COLUMBUS, Ohio — The arrest of Ohio House Speaker Larry Householder and four others Tuesday involved $60 million, a racketeering and bribery investigation, a nuclear plant bailout and one of the largest money laundering cases in the state’s history.
There are many moving parts to the complicated investigation. Here are the basics:
Secret Investigation: The federal investigation was launched about a year ago and eventually included secretly taped conversations, bank statements, text messages and other documents to show scope of the complex conspiracy.
“It was a very covert investigation,” said U.S. Attorney David DeVillers. “I am not going to get into the means of our investigation, but it was critical that we, as the U.S. Attorney’s Office and the FBI, kept this a secret. … It has now changed. We are not done with this case. There are things we couldn’t do before, people we couldn’t interview, people we couldn’t subpoena, documents we couldn’t subpoena, search warrants we couldn’t execute… As of this morning, there are a lot of FBI agents knocking on a lot of doors asking a lot of questions, serving a lot of subpoenas, executing a lot of search warrants.”
Company A: The company involved is not named but is obvious from reading the criminal complaint which directly quoted the company’s “president and CEO” from a 2016 earnings conference call. A simple Internet search connects the comments to FirstEnergy President and CEO Chuck Jones.
The Alleged Scheme: The company’s efforts to sway public policy came at the same time Householder was working to retake the Speaker’s seat, which he held from 2001-04.
Federal investigators say Householder, through longtime associate Jeffrey Longstreth, formed Generation Now to funnel money from Company A to his efforts to regain his leadership post and move a billion-dollar bailout bill.
Company A directed $61 million to the nonprofit over a three-year period. The funds were then used to back Householder-supporting legislative candidates so that he could secure the Speaker’s seat, for advertising to build support for HB 6, and to ensure opponents did not gain sufficient signatures in their attempt to overturn the resulting state law changes.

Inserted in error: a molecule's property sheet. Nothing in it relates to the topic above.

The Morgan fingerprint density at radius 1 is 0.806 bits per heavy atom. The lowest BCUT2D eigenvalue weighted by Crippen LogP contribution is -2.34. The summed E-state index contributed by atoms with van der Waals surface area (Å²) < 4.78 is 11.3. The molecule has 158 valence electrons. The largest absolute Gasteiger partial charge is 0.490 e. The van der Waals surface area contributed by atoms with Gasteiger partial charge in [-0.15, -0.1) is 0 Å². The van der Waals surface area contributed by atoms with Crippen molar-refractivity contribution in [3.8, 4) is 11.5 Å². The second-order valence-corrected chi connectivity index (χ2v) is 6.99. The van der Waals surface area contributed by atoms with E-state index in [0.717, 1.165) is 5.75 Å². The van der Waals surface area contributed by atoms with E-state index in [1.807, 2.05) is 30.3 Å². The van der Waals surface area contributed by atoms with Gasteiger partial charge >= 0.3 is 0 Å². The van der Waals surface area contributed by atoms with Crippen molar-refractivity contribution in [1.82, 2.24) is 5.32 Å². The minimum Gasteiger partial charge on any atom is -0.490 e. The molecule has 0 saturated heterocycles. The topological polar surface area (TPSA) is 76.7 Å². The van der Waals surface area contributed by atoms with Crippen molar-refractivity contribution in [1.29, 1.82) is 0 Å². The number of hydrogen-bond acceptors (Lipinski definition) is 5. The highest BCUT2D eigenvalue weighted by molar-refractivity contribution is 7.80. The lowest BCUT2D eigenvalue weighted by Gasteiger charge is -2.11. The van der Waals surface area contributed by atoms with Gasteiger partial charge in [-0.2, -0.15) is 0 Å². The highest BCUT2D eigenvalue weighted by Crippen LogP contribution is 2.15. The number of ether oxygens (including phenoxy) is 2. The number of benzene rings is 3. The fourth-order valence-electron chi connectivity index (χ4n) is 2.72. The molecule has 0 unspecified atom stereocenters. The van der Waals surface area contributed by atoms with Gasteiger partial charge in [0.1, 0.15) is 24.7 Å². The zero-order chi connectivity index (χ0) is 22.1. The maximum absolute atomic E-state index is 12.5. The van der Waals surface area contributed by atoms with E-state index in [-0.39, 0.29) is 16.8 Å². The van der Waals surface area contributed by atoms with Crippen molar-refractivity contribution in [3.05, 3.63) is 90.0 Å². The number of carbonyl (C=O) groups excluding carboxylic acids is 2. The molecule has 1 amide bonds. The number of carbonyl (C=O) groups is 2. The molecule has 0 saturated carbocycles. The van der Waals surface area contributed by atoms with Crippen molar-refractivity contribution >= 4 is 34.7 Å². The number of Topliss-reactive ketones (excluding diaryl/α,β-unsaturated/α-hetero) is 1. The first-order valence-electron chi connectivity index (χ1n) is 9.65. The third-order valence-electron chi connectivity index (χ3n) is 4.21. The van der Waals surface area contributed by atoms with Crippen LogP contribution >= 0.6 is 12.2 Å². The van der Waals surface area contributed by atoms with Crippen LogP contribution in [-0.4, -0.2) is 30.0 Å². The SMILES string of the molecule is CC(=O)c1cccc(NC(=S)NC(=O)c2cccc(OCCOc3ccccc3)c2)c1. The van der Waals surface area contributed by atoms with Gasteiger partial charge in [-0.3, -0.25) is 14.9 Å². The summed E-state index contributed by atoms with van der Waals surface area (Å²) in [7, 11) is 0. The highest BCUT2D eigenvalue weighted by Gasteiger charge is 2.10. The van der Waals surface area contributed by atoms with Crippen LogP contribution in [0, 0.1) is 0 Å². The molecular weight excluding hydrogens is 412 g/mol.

Dark Money: As a 501(c)(4), Generation Now did not have to disclose its donors and was free of regulation by the Federal Election Commission.
It was supposed to focus its efforts on social welfare and was not supposed to financially benefit a shareholder or individual or engage primarily in political activities or campaigns, DeVillers said.
“Not a dime of the money, the $61 million, that was filtered to Generation Now by Company A went to any (social welfare causes). There were no members that donated … $61 million was donated completely by Company A….”
The Candidates: Investigators said Generation Now used funds from the company to support 15 candidates in the 2018 primary (including Householder) and six others in the general election to ensure sufficient votes for Householder to win the Speaker’s seat.
“The first thing they had to do was build Team Householder,” DeVillers said.
Generation Now paid more than $1 million in the fall of 2018 alone “to flood the airways with negative ads against” Householder’s opponents. All of the individuals in Team Householder that were funded by Company A, via Generation Now, all voted for Larry Householder to be Speaker of the House.
HB 6: Most of the money that was funneled through Generation Now was used for campaign ads and other efforts to ensure passage and ultimate enactment of the nuclear bailout legislation that included a monthly charge on all Ohioans’ energy bills to subsidize the company’s two failing nuclear power plants.
More than $38 million was paid from company-controlled accounts to Generation Now after the legislation was approved to block opponents’ efforts to place the law before voters.
DeVillers said the money was used to block signature-gathering as part of the ballot initiative, including paying firms not to participate in the petition efforts.
What’s Next: A preliminary hearing for Householder was set for Aug. 6 at 1:30 p.m., via video conferencing, before Magistrate Judge Karen L. Litkovitz, who is based in federal court in Cincinnati.